• but photographers using cameras of other manufacturers are not that lucky: the original buyers of those cameras were primarily amateurs, and the 50mm standard and the 135mm tele-objective seem to be the only lenses that they bought 40 years ago. They are the only ones easy to find on the second hand market today. When an OEM wide angle or a short tele-objective lens shows up on eBay, its  price rapidly reaches insane levels.
  • For those photographers using cameras from second or third tier manufacturers, Tamron or Vivitar lenses are an interesting alternative: the interchangeable lens mounts are still easy to find and cheap (some of them New Old Stock), and the lenses are more abundant and not as expensive as most OEM lenses.
  • Zoom lenses from the 70s and early eighties generally have a bad reputation, and those with interchangeable lens mounts are not better than the rest. But some prime lenses from Tamron are very well regarded, and constitute interesting purchases on their own merit (the Tamron 90mm f/2.5 Macro lens in particular)
  • Users of digital mirrorless cameras have an extra option – some vendors propose direct Adaptall to mirrorless adapters (for the most common mirrorless mounts: Sony, Fujifilm and Micro 4/3). Since mirrorless cameras don’t need to control the aperture of the lens to operate in some of their automatic modes, the adapter does not need to provide any linkage between the camera’s mount and the lens. It can be extremely simple – and cheap.

Sources:

https://en.wikipedia.org/wiki/T-mount

http://www.adaptall-2.com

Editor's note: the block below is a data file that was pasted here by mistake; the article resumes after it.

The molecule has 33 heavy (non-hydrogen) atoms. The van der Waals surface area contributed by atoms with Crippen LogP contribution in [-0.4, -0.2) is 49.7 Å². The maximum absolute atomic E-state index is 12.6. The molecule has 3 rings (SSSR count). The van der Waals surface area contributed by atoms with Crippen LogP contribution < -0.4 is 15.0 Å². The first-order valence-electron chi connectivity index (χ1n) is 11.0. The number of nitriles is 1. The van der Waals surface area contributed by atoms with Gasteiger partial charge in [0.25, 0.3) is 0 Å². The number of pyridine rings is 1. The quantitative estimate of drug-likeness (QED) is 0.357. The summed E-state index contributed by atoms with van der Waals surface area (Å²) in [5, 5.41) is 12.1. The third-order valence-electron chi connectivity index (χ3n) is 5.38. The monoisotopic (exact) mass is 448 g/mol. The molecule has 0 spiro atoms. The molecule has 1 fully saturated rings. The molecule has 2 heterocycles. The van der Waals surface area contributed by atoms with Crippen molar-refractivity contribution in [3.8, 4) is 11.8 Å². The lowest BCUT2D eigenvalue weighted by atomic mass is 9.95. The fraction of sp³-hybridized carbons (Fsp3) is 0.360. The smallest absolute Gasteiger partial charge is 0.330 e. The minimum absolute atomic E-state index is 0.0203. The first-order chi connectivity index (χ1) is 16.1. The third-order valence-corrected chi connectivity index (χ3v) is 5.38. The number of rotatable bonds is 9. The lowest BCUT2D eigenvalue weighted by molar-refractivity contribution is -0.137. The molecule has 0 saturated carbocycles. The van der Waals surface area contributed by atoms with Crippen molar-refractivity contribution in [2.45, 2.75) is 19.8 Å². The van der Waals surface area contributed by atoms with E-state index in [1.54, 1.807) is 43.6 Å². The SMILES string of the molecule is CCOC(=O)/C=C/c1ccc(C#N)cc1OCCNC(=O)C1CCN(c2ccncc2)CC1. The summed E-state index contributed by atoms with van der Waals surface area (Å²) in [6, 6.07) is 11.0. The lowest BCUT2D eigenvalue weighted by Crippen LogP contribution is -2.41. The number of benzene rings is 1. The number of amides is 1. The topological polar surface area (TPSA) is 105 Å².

http://www.tremyfoel.co.uk/photography/Adaptall/TamronAdaptallInfo.html

http://mattsclassiccameras.com/lenses/adaptall-2-system/

and specifically for the Fujica X bayonet (manual focus SLR bodies: ST-X and AX-1, AX-3, AX-5): tamron adaptall 2

https://www.photo.net/discuss/threads/t-mounts-t-t-2-t-4-tx.245015/


View of the Atlanta skyline – Fujica AX-5 – Tamron 28mm f/2.5 lens. Kodak Ektar.

March 5, 2010

About Tokina’s 28-70mm f:2.6-2.8 AT-X Pro and its Angenieux ties

Filed under: Gear — Tags: , , , , , — xtalfu @ 12:31 am
Nikon Glass Blog

Nikon Glass


The pages about the Angenieux 28-70 zoom lens have been the biggest hit of this blog so far.


Manufactured in relatively small volumes by a renown French company, this lens disappeared from the shelves in the mid nineties, only to resurface – slightly modified – as an AT-X Pro after Tokina bought the design. So says the legend, at least.


More about the Tokina AT-X Pro saga can be found in a page published in November by John Cazolis in his blog Nikon Glass. John explores the different versions of Tokina’s 28-70 zoom, and tests extensively the AT-X Pro 28-70mm f:2.6-2.8, which is considered the closest to the original Angenieux design.


There are always a few Tokina AT-X Pro 28-70 lenses for sale on eBay, but the first iteration of the Pro model – the one that John Cazolis recommends – is relatively difficult to find. Expect to pay between $200 and $300 for a nice lens in good condition.

September 22, 2009

Angenieux 28-70mm f:2.6 AF

Filed under: Gear — Tags: , , , — xtalfu @ 11:04 pm


The 28-70 f:2.6 was Angenieux’s last consumer oriented zoom, designed for Nikon, Minolta and Nikon AF cameras. With a very wide aperture, an all-glass and all-metal construction, it was positioned to compete with the “pro” series zooms of the big three. The tests performed by the specialized press at that time showed that it was THAT good. Unfortunately, its price was also on par with the best of Nicanolta, which made it a tough sale beyond the small circle of admirers of French technology. When Angenieux decided to refocus on professional markets and stopped the production of its consumer oriented lenses, Tokina inherited the design, and their AT-X 287 Series – which was sold as recently as 2007, is a remote descendant of the Angenieux 28-70 AF.